Recent years have witnessed an unprecedented international mobilisation towards the elimination of the flow of 'dirty' money into the global financial system. International initiatives in the field first emerged in the late 1980s, in the context of the war on drugs, targeting the laundering of proceeds from drug trafficking. This was achieved via the 'traditional' route of an international Convention, leading to binding, 'hard' law obligations for the parties ratifying it. In parallel to that, the perceived threat of dirty money to the stability of the financial system, has led to the promulgation of 'soft' law instruments, in the form of ethical principles and recommendations, which were not legally binding but aimed at encouraging action by credit and financial institutions. Since then, both 'hard' and 'soft' law avenues have been used in the development of a global, multi-level anti-money-laundering regime, 1 with money laundering countermeasures being constantly updated and expanded. This chapter aims to examine the role and relationship between 'hard' and 'soft' law in the evolution of this example of legal globalisation, which has been legitimised through a securitisation discourse associating 'dirty' money with transnational threats such as corruption, organised crime and, lately, terrorism. By focusing on this ongoing 'securitisation' process, the chapter will critically evaluate the development of these measures and the challenges they pose to well-established legal principles, as well as society and the economy.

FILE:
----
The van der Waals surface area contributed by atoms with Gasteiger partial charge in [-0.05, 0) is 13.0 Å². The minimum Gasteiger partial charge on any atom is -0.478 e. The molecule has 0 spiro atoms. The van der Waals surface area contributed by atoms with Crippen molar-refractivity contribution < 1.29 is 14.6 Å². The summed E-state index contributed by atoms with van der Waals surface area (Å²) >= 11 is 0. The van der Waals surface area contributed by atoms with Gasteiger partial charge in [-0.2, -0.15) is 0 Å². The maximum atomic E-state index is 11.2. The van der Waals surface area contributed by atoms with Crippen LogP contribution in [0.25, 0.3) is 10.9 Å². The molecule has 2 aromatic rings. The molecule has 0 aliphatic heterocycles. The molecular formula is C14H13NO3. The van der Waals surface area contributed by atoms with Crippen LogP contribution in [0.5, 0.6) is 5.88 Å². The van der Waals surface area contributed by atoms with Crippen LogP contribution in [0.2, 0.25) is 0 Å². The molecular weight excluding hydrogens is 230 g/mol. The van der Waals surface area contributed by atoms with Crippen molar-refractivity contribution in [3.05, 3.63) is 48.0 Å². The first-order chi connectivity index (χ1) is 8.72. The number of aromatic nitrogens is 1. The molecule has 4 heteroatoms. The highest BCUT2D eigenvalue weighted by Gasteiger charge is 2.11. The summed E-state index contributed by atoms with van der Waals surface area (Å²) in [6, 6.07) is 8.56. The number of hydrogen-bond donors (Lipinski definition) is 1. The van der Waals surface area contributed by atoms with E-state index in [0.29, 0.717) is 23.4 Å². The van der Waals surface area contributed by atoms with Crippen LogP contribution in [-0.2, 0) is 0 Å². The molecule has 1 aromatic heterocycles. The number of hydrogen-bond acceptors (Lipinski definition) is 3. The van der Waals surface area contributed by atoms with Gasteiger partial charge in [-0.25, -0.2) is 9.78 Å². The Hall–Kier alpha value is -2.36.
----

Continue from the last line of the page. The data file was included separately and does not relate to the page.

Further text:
The first international attempts to counter money laundering were made in the context of the escalation of the 'war on drugs' in the 1980s. This decade was characterised by a policy shift - largely led by the United States - towards global repressive, law enforcement-led measures aimed at combating drug trafficking. This 'internationalisation' of the war on drugs